Capital Region

Shutdown of Fulton County’s largest ambulance service has others pointing out precariousness

Services fear state funding cuts
A recent shutdown has other area ambulance services sounding the alarm about potential state funding cuts.
A recent shutdown has other area ambulance services sounding the alarm about potential state funding cuts.

The recent shutdown of the largest ambulance service in Fulton County has other area ambulance services sounding the alarm about potential cuts proposed in Gov. Cuomo’s executive budget.

Ray Otten, executive director for the Community Emergency Corp. in Ballston Spa, said there are two proposals in Cuomo’s budget that, if approved in the final state budget, will damage the current business model of most state ambulance services:

• Eliminating Medicaid payments for Medicare Part B co-insurance — Medicare Part B patients are currently responsible for a 20 percent co-insurance co-pay. Where a Medicare patient is also eligible for Medicaid, Medicaid pays this 20 percent on behalf of the patient in what is known as a “crossover” payment.

Cuomo’s proposed budget eliminates crossover payments, meaning providers already operating below cost will lose out on a further 20 percent.

• Eliminating the Medicaid Supplemental Funds for ambulance providers –  A 2017 study by the state Bureau of Emergency Management Services recommended a $31 million increase during the next five years in money set aside to pay ambulance services for transports that qualified for Medicaid Supplemental Fund payments.

Providers have been receiving Medicaid Supplemental Funds annually as “catch-up” payments, based on the number of Medicaid-qualified calls reported by a provider the prior year.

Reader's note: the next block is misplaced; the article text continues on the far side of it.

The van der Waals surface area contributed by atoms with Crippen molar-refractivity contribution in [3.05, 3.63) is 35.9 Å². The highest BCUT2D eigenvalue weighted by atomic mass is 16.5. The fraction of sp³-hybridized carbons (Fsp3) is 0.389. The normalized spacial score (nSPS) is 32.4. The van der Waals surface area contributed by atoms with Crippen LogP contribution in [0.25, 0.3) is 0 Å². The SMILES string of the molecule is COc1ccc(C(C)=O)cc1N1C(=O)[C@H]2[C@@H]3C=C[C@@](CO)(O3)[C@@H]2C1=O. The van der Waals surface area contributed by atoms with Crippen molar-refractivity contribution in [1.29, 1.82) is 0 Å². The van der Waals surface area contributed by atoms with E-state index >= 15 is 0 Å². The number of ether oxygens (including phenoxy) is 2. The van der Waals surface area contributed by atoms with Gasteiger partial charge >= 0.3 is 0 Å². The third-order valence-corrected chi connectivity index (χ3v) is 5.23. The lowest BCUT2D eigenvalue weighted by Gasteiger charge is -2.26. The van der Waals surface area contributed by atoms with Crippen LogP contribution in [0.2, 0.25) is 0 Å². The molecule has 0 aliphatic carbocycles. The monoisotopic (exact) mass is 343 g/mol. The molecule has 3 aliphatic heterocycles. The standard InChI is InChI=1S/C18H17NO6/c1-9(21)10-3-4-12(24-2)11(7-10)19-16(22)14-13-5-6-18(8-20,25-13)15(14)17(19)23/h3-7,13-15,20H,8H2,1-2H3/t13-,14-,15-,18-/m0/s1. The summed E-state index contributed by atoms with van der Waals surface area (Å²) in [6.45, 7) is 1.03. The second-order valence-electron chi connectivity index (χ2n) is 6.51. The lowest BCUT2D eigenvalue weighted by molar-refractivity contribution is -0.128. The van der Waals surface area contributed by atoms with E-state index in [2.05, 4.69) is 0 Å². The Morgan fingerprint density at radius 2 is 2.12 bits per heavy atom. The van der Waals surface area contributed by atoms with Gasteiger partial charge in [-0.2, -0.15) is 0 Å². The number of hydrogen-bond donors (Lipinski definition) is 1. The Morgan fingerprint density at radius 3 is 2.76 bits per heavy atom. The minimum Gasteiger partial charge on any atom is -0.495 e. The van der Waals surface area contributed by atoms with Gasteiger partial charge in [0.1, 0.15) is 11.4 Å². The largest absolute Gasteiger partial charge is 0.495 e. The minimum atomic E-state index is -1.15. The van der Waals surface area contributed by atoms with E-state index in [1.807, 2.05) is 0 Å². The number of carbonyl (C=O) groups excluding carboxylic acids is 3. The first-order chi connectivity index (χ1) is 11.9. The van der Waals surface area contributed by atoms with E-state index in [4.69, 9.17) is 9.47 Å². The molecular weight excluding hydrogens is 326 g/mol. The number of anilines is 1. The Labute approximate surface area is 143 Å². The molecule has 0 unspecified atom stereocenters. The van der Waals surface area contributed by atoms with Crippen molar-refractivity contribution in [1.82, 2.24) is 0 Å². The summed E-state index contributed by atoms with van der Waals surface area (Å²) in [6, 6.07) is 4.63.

The governor’s proposed budget eliminates this catch-up, a move that would cost ambulance providers another $6 million annually.

“Effectively, this loss of funding means fewer ambulances on the road, longer wait times for hospital transfers, likely personnel layoffs and the very real possibility of ambulance services permanently closing their doors,” Otten stated in a release.

Thomas Pasquarelli, executive for the Greater Amsterdam Area Volunteer Ambulance Corps, said during the past nearly 30 years, he’s seen the revenue model used by ambulance services come under increasing strain.

Medicaid reimbursement rates have not kept pace with increases in costs, including state-mandated minimum wage increases, Pasquarelli said. It costs GAVAC $367 to put an Advanced Life Support (ALS) ambulance out on a call in Montgomery County, Pasquarelli said, and that’s before using any supplies required for the call. But the county’s ALS Medicaid reimbursement rate is only $165.

“Everybody is functioning in a non-sustainable system now,” Pasquarelli said. “It’s not just the Ambulance Service of Fulton County, it’s all over the state and all over the country.”

Pasquarelli said GAVAC has responded to the challenging funding environment by finding ways to stretch dollars, like only replacing ambulances every four to five years instead of three years, and by expanding its territory, first into Broadalbin, and now into the territory formerly controlled by the Ambulance Service of Fulton County.

Pasquarelli said ambulance services are not allowed to lobby the government for additional funding. But all of them are fearful about the proposed cuts, he said.

“Everybody is watching what is actually going to happen with this,” Pasquarelli said. “About 76 percent of ambulance services, certainly in our area, are funded by government payers, if you will, the Medicare and Medicaid system.”

Daniel Schuttig, a labor relations representative for the United Public Service Employees Union, said paramedics who work for the Mohawk Valley Ambulance Corps, the Empire Ambulance Service and the now shuttered Ambulance Service of Fulton County (ASFC) are concerned about potential cuts to Medicaid applicable to EMS.